||Jean Nouvel Awarded 2008 Pritzker Prize
Jean Nouvel of Paris was named the 2008 Laureate of the Pritzker Architecture Prize on March 31. The 62-year-old architect first received international acclaim two decades ago as architect of the Arab World Institute, one of Paris’ Grand Projects under the aegis of President Francois Mitterrand. Since then, although the majority of his work is in France, Nouvel has designed projects all over the world, including in Japan, Spain, England, the Netherlands, Austria, Italy, Czech Republic, Germany, Belgium, Luxembourg, Korea, Mexico, Israel, Brazil, Qatar, Lebanon, Cyprus, Iceland, UAE, Taiwan, Malaysia, Portugal, Kuwait, Morocco, Russia, and the U.S.—more than 200 buildings in all.
New Nationals Park Opens in Washington, D.C.
An energetic crowd of 40,000 inaugurated the new Nationals Park in Washington, D.C., on March 30—and AIArchitect was there! The new ballpark is a collaboration of Kansas City-based HOK Sport and Washington, D.C.-based Devrouax + Purnell Architects and Planners PC, the architect of record. AIA President Marshall Purnell, FAIA, a design principal at Devrouax + Purnell, played a vital role in making the new ballpark a reality by working closely with AIA designers at HOK Sport and the City of Washington. The ballpark has just been awarded LEED® Silver certification, the first major league ballpark to be certified by the U.S. Green Building Council. Watch for detailed coverage about the ballpark in next week’s AIArchitect—just in time for our special issue celebrating National Architecture Week. Stay tuned to find out how the team of architects, owners, collaborating colleagues, and public officials hit one out of the park!
Architecture 2030: Wear Blue to Show You’re Green on Earth Day
Architecture 2030, the nonprofit research organization founded by Ed Mazria, AIA, invites you to join the “BYOBlue for Earth Day 2008” event by wearing blue on Earth Day, April 22, to signify your support for an immediate moratorium on the construction of any new conventional coal-fired power plants. Then, on April 22, they suggest you make your voice heard by calling Congress, 202-224-3121, and asking for an immediate “Moratorium on Coal—a halt to the construction of any new conventional coal-fired power plants.” Through this Earth Day Network Call for Climate event, Architecture 2030 (this is not an AIA-sponsored initiative) hopes to generate more than a million phone calls to Congress. As the Earth Policy Institute points out, of the 151 conventional coal plants in the planning stage in early 2007, 59 were cancelled last year and some 50 more currently are being contested.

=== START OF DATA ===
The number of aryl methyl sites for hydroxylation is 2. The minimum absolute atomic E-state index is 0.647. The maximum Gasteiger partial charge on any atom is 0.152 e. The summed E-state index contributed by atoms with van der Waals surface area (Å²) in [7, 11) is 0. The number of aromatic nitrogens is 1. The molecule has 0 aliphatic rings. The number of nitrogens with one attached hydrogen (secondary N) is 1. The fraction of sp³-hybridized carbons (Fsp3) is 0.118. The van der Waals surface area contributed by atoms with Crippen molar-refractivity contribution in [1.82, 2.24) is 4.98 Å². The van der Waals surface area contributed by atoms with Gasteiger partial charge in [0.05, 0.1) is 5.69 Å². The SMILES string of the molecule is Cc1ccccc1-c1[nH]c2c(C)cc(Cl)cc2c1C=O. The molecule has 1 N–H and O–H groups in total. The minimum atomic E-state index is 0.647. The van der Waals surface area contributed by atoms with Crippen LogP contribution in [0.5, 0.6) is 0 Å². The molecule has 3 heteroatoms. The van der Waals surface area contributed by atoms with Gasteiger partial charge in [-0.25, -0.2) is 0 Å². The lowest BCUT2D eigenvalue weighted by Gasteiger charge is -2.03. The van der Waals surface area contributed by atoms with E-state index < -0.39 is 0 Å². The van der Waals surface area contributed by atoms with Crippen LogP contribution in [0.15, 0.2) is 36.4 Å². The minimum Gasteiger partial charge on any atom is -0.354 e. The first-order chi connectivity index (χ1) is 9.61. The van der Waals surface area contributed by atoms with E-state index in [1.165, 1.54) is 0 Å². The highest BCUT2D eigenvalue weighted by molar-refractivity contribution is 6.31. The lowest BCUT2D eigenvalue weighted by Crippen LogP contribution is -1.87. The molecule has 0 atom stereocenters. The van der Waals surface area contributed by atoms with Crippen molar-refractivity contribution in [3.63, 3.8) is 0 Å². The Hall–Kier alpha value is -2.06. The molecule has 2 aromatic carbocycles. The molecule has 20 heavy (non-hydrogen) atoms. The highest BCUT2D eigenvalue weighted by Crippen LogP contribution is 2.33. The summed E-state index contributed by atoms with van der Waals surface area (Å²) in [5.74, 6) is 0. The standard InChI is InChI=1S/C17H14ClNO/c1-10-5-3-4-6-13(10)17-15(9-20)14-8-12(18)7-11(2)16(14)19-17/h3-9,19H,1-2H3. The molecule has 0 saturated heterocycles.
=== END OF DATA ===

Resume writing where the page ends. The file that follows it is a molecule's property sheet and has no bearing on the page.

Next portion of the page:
Celebrate Architecture Week!
Architecture Week—established in 2007 in conjunction with a congressional resolution and presidential proclamation marking the AIA’s 150th anniversary—will be observed this year from April 7-13. The celebration kicks off with a reception (you’re invited!) April 8 at the AIA national component headquarters in Washington, D.C., and includes the initial release of Architecture: Celebrating the Past, Designing the Future, the definitive book on the last 150 years of American architecture. Also debuting during Architecture Week is The Blueprint for America Mosaic, a Web resource for members, elected officials, and communities featuring efforts undertaken by local and state AIA components to create more livable, healthy, and sustainable communities. And, to raise public awareness of the value of architecture further, there’s the launch of the Shape of America, an Internet-based program offering short multi-media vignettes of cultural and historical significance, each focusing on an AIA 150 America’s Favorite Architecture. To learn more about Architecture Week, visit the AIA Web site or contact your local component about festivities in your area.
Tufts University Creates Harmony in the Age of Noise
"Harmony in the Age of Noise," a public art project currently under construction on the roof of Tufts University’s Tisch Library, Somerville, Mass., will bring together more than 100 students and faculty from diverse programs to explore the sound environment in which they live. Spearheaded by Tufts Professor of Anthropology David Guss and internationally renowned sound artist Bruce Odland, the project features an interactive sonic observatory housed in a large parabolic gazebo—designed and constructed of recycled and sustainable materials by sculptor Mark McNamara—in which a "sound dial" designed by Michael Luck Schneider is used to navigate through a harmonized mix of a real-time sonic feed, a collection of stored psycho-acoustic maps, and visitors' sounds programmed to play like hourly chimes. The installation will open to the public on April 17 and remain accessible throughout the spring. For more information, visit the project Web site.